Is there a max array length limit in C++?

Is there a max array length limit in C++?

Nobody mentioned the limit on the size of the stack frame.

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There are two places memory can be allocated:

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  • On the heap (dynamically allocated memory).
    nThe size limit here is a combination of available hardware and the OSs ability to simulate space by using other devices to temporarily store unused data (i.e. move pages to hard disk).
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  • On the stack (Locally declared variables).
    nThe size limit here is compiler defined (with possible hardware limits). If you read the compiler documentation you can often tweak this size.
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Thus if you allocate an array dynamically (the limit is large and described in detail by other posts.

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int* a1 = new int[SIZE];  // SIZE limited only by OS/Hardwaren

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Alternatively if the array is allocated on the stack then you are limited by the size of the stack frame. N.B. vectors and other containers have a small presence in the stack but usually the bulk of the data will be on the heap.

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int a2[SIZE]; // SIZE limited by COMPILER to the size of the stack framen

There are two limits, both not enforced by C++ but rather by the hardware.

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The first limit (should never be reached) is set by the restrictions of the size type used to describe an index in the array (and the size thereof). It is given by the maximum value the systems std::size_t can take. This data type is large enough to contain the size in bytes of any object

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The other limit is a physical memory limit. The larger your objects in the array are, the sooner this limit is reached because memory is full. For example, a vector<int> of a given size n typically takes multiple times as much memory as an array of type vector<char> (minus a small constant value), since int is usually bigger than char. Therefore, a vector<char> may contain more items than a vector<int> before memory is full. The same counts for raw C-style arrays like int[] and char[].

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Additionally, this upper limit may be influenced by the type of allocator used to construct the vector because an allocator is free to manage memory any way it wants. A very odd but nontheless conceivable allocator could pool memory in such a way that identical instances of an object share resources. This way, you could insert a lot of identical objects into a container that would otherwise use up all the available memory.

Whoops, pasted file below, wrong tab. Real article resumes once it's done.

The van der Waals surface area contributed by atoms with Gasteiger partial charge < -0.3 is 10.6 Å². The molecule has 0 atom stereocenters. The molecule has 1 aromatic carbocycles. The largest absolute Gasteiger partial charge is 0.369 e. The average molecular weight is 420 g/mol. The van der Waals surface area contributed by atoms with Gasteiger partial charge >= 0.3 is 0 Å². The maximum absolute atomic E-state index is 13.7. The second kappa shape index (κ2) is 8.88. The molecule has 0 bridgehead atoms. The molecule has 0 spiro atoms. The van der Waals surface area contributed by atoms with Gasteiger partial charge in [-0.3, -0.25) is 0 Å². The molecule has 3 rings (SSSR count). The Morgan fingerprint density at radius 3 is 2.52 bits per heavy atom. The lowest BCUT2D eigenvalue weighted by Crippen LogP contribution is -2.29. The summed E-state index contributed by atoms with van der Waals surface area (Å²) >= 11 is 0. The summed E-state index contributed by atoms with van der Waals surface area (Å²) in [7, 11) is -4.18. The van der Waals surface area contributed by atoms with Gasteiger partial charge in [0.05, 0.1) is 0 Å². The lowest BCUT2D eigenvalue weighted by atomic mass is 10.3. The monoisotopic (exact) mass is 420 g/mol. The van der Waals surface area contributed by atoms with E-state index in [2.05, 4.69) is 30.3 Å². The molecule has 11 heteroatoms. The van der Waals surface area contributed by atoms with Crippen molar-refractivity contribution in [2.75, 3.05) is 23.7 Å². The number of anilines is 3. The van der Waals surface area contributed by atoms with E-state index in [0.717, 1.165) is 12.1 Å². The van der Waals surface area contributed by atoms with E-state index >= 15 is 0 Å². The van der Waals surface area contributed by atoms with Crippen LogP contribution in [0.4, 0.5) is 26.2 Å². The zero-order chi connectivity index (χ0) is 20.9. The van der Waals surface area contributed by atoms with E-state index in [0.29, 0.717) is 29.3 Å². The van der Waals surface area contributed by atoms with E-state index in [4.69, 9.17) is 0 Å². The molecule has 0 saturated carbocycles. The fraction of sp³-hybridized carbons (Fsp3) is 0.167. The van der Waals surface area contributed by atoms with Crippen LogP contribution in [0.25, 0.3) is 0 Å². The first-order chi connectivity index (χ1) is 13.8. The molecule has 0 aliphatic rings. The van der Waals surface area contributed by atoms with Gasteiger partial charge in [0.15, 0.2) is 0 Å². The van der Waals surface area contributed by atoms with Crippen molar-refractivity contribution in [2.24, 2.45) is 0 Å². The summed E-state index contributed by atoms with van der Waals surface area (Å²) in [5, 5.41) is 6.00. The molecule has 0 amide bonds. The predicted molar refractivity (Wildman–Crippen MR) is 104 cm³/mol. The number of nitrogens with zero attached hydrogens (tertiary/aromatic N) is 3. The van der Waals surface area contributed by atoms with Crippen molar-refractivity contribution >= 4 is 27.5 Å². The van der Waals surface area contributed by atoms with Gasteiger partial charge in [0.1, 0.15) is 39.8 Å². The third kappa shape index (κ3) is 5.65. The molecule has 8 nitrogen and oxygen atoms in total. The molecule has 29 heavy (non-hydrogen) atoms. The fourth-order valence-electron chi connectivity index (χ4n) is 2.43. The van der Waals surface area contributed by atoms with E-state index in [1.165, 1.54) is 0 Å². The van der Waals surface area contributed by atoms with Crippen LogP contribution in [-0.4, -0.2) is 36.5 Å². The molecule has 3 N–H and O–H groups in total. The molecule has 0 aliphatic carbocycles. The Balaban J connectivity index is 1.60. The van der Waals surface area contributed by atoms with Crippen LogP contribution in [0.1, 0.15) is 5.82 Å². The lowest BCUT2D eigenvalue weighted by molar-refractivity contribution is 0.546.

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Apart from that, C++ doesnt enforce any limits.

Is there a max array length limit in C++?

Looking at it from a practical rather than theoretical standpoint, on a 32 bit Windows system, the maximum total amount of memory available for a single process is 2 GB. You can break the limit by going to a 64 bit operating system with much more physical memory, but whether to do this or look for alternatives depends very much on your intended users and their budgets. You can also extend it somewhat using PAE.

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The type of the array is very important, as default structure alignment on many compilers is 8 bytes, which is very wasteful if memory usage is an issue. If you are using Visual C++ to target Windows, check out the #pragma pack directive as a way of overcoming this.

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Another thing to do is look at what in memory compression techniques might help you, such as sparse matrices, on the fly compression, etc… Again this is highly application dependent. If you edit your post to give some more information as to what is actually in your arrays, you might get more useful answers.

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Edit: Given a bit more information on your exact requirements, your storage needs appear to be between 7.6 GB and 76 GB uncompressed, which would require a rather expensive 64 bit box to store as an array in memory in C++. It raises the question why do you want to store the data in memory, where one presumes for speed of access, and to allow random access. The best way to store this data outside of an array is pretty much based on how you want to access it. If you need to access array members randomly, for most applications there tend to be ways of grouping clumps of data that tend to get accessed at the same time. For example, in large GIS and spatial databases, data often gets tiled by geographic area. In C++ programming terms you can override the [] array operator to fetch portions of your data from external storage as required.

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